Helena's book is about her father Stefan--and herself. The cover of the book says it all. It shows a photo of Stefan, then 14, and his elder sister Hela, standing by their mother's new grave in Tehran. The date is June 1944. The family - Stefan, four siblings and his mother- had been among the million-odd Poles deported to Siberian prisons after 1941, and among the very few who survived starvation and disease to make it to safety in Iran several years later. Now the children would have to walk on by themselves.
Somehow they would find their way to, of all unlikely places, New Zealand, among the 732 Polish children who were offered refuge there.
Helena tells of that journey, but also of the years after. Once her father reached New Zealand, why wasn't his story one of happily every after? What is this burden her father carried all these years? Why does he still long so desperately for his own country when his new country is so green and beautiful and safe? Is he unwilling --or unable-- to let it go? (All photos are Helena's)
|Helena, just before her first book launch with her daughter, Lucy|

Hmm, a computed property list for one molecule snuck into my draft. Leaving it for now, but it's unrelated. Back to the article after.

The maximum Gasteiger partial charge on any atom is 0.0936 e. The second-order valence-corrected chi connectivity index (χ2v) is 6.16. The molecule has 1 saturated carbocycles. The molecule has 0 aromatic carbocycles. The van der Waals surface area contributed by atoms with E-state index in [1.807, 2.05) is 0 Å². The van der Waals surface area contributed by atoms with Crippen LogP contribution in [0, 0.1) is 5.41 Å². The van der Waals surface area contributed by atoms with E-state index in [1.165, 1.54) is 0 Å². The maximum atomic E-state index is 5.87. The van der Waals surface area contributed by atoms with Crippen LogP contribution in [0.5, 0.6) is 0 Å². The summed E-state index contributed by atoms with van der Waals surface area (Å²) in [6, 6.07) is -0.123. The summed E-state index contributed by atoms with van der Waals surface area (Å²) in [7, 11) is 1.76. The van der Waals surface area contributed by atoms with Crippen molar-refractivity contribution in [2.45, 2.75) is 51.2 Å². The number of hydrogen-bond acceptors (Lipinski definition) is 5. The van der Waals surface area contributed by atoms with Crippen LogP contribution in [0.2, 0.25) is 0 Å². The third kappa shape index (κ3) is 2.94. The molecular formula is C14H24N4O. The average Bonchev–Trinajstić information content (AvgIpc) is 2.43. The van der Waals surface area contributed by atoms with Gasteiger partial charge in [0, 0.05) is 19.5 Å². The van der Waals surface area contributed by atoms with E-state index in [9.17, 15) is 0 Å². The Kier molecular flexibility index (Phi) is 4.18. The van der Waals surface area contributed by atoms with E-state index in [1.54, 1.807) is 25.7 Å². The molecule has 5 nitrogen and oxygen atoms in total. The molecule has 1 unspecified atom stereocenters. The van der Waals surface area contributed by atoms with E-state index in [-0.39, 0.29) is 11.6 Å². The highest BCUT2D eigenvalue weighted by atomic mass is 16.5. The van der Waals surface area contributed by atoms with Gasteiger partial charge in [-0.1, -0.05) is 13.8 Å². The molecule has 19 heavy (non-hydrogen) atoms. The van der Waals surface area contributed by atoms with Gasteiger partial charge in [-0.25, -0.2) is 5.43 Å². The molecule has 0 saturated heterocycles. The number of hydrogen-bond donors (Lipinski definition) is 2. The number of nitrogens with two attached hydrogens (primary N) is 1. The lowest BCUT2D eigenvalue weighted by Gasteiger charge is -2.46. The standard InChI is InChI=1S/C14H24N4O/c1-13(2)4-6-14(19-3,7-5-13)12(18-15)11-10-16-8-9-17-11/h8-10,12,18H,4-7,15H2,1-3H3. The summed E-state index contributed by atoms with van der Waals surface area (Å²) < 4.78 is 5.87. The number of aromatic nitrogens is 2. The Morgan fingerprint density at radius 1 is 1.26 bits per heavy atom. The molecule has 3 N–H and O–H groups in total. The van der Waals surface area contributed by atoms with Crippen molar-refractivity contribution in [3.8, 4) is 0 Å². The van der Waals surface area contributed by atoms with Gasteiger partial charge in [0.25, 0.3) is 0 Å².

|Helena with her three children and husband James, and her mother and father, before her first reading|
In re-visiting her father's past, we see that a child who is thrown out of his homeland and then loses his mother, becomes a man without a childhood, lost and damaged, maybe forever.
We see that however fresh and green and safe and welcoming your new country, to be exiled from your homeland is leaving behind a key part of yourself. An unknown and unknowable thing for most of us.
What was fascinating for me too was reading about her very different experience of the tiny town we lived in.
This story is ultimately uplifting, but Helena avoids at every turn to offer us a facile close to the struggle to mend the past, to make sense of something that is senseless, even when her father embarks on a longed-for Polish homecoming.
Her final paragraph: